Library to display children’s artwork

Published 10:25 am Friday, May 29, 2015

The Lincoln County Library is calling out to student artists ages 6 to 18 to participate in an art contest as part of its summer reading program. The library has hopes of engaging kids’ imaginations with this year’s program theme of superheroes. 

The competition will be split into two groups, with ages 6 through 11 using the theme “Every Hero Has a Story” and ages 12 to 18 creating art with the theme “Unmask.” Through June 20, the library will accept original artwork under these themes.

Children’s Librarian Kasie Eckman said an increase in interest in art provided the idea for the art competition.

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“We’ve gotten a lot more kids coming in [interested in art,]” Eckman said. “Circulation for drawing books seems like it has increased and we have the arts school right here, we have the home-school kids who come here and do art, you know different groups that have artistic meetings and things going on, so I thought that would be a fun way to get them excited in the summer for art and the reading program.”

Eckman said “manga” – a term that in the United States refers to a style of comics that originated in Japan – has become really popular. In Japan, people of all ages enjoy the medium of entertainment that spans many genres, and it has become popular in the U.S. and other western countries over the past decade or so. Manga is a Japanese word referring both to comics and cartooning.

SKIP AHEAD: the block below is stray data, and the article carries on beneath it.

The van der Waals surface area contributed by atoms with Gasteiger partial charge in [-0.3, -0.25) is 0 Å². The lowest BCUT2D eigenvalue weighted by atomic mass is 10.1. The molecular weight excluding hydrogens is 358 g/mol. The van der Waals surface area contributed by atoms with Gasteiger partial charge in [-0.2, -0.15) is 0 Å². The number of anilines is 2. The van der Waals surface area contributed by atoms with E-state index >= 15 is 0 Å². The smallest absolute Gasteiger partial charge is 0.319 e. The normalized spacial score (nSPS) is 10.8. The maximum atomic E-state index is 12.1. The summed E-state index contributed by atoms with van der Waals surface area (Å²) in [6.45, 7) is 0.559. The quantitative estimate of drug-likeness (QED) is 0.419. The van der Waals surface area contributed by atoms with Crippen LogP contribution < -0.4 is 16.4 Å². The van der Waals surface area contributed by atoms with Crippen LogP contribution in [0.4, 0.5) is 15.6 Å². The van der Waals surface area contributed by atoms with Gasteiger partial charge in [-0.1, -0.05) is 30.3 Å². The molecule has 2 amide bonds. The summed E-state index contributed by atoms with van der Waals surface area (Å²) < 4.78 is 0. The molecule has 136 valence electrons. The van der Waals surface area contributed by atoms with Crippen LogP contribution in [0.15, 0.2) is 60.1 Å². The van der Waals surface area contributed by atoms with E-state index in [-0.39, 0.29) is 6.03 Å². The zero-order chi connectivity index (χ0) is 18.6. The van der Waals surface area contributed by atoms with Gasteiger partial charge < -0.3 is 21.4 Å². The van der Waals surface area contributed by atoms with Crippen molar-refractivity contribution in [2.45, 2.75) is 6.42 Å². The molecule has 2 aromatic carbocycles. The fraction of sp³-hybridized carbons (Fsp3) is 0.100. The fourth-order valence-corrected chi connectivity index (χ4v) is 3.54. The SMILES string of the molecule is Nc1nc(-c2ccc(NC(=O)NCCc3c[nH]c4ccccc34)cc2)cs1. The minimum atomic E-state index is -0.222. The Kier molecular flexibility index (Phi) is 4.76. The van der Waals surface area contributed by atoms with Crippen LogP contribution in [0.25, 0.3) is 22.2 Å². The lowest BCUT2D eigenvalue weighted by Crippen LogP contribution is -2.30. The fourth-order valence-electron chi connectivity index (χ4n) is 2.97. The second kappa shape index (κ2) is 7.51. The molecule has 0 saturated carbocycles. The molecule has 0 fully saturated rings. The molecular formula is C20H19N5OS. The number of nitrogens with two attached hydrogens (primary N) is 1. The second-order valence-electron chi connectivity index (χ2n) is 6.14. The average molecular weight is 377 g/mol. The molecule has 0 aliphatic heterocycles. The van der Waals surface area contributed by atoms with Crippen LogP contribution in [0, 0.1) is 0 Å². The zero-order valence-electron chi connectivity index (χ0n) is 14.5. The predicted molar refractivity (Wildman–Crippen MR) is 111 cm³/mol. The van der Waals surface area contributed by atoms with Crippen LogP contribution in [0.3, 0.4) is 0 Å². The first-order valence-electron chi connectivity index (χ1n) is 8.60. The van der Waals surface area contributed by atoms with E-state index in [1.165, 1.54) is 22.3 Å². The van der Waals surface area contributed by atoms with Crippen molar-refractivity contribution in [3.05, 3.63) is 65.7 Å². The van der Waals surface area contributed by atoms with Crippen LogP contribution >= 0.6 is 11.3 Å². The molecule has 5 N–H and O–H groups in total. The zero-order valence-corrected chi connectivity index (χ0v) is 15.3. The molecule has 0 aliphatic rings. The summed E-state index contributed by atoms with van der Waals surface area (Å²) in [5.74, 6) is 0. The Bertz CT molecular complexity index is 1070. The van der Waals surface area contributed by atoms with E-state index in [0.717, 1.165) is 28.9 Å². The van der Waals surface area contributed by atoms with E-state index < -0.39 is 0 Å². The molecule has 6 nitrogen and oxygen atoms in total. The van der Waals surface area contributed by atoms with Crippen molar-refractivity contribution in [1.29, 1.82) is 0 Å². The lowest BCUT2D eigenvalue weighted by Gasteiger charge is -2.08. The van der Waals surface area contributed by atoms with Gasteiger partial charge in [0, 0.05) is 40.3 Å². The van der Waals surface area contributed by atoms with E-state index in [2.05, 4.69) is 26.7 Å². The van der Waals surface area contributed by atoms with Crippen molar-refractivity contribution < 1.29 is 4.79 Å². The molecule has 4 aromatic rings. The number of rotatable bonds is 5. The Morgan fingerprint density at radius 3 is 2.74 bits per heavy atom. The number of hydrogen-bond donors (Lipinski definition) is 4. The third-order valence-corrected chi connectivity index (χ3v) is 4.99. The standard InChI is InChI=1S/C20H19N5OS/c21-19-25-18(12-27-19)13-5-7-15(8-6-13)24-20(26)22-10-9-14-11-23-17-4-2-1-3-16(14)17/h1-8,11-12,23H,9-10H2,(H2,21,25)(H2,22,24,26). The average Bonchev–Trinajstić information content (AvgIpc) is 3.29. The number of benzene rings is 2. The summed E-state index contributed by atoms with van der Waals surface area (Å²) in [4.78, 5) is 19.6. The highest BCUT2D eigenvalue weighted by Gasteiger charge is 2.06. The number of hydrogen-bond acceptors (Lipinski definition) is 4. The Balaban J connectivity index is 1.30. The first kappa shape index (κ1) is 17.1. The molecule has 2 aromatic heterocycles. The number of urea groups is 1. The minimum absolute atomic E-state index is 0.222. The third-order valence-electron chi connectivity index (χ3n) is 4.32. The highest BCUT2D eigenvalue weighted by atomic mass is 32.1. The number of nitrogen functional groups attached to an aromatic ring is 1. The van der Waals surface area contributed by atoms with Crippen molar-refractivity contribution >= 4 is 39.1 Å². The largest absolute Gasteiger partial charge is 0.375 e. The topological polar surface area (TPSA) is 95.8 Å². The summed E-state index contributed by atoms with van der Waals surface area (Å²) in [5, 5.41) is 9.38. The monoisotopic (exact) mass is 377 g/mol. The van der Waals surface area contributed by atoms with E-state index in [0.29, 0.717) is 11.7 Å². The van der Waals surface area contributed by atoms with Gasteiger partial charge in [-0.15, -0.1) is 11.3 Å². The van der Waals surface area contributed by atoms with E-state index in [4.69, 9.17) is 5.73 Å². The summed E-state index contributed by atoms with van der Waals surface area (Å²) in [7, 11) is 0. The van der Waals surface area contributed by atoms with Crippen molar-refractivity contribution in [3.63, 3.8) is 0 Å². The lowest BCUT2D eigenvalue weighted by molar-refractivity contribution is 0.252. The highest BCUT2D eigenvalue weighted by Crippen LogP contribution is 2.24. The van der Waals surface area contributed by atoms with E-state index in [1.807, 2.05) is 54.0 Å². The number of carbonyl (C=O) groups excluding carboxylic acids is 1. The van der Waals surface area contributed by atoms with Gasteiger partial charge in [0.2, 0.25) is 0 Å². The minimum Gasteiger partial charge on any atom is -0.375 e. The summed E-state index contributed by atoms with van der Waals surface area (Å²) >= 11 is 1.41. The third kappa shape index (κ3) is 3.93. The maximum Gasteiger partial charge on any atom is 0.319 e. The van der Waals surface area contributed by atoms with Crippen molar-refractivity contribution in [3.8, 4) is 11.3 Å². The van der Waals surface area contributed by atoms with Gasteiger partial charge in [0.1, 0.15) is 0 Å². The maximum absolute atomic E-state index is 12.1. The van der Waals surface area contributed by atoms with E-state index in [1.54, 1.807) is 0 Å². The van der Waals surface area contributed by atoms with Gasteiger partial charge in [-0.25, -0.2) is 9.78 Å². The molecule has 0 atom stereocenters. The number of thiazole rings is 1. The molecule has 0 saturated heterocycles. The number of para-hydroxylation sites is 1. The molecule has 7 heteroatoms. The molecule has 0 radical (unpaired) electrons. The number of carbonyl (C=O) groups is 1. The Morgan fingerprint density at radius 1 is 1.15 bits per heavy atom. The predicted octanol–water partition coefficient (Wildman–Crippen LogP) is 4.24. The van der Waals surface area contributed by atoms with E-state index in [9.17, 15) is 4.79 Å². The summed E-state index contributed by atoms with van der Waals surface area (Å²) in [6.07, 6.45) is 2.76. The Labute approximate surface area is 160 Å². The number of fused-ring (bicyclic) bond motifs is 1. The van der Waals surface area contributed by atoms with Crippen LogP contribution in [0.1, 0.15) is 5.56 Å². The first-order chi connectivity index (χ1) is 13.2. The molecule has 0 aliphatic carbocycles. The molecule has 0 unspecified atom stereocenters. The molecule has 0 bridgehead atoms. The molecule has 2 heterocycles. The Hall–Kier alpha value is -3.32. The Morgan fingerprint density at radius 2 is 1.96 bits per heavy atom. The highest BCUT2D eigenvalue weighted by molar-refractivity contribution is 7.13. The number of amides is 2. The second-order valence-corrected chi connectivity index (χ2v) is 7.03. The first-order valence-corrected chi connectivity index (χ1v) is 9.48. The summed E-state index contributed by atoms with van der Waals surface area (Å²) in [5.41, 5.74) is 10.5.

“I think mainly it’s because graphic novels are becoming so popular,” Eckman said. “Some kids come in and say they make their own comic books or comic sheets, so that’s fun.”

A superhero theme for the contest coincides with this interest in manga, and a resurgence of the graphic novel as a respected and more widely known art form, which Eckman hopes will inspire kids.

Many different mediums are eligible for the contest, including photography, painting, colored pencil, fabric, wood and paper or posterboard, and Eckman said if students have any questions on the eligibility of their choice of artwork they can call her. She said the art will be displayed in the meeting room of the library, the walls of which are bare for a lack of exhibits over the summer.

“Usually every month there’s an exhibit but during the summer we don’t do anything like that so we thought it’d be neat to have the kids do the artwork for the summer,” Eckman said. “I think the people walking through will like it and see how important the library is to kids over the summer.[…] I think it’s going to be fun to see all the pops in color and know that the kids did it, and they were excited.”

Eckman said a small group, not including herself, will judge the art submissions and the winners will be announced at one of the last meetings of the program.

Eckman said several children have signed up for the reading program that will run through June at the library. The program sets reading goals that earn children prizes when completed and also has a weekly program at the library on Monday or Wednesday, depending on the age of the reader.

“They learn different things, it’s not just reading a book,” Eckman said, noting that she knows everyone isn’t as big on reading as she is. “[The program has] something for each kid. So if you don’t like to read, you may be artistic though and get something out of a book about art or a book about drawing. We’ll have science experiments, arts and crafts, visitors on Sundays and a little bit of something for everybody.

“That’s what we’re going for,” Eckman said. “And hopefully also if we get them to read all summer it’ll get them prepared for school in the fall; they won’t fall behind.”

In addition to the summer reading programs, Eckman said that a book club for older kids is in the works. She said she hopes that students will be interested because it could help them accomplish summer reading requirements. For more information about the summer reading program, the art contest or the summer book club, contact Eckman at the Lincoln County Library at (601) 833-3369.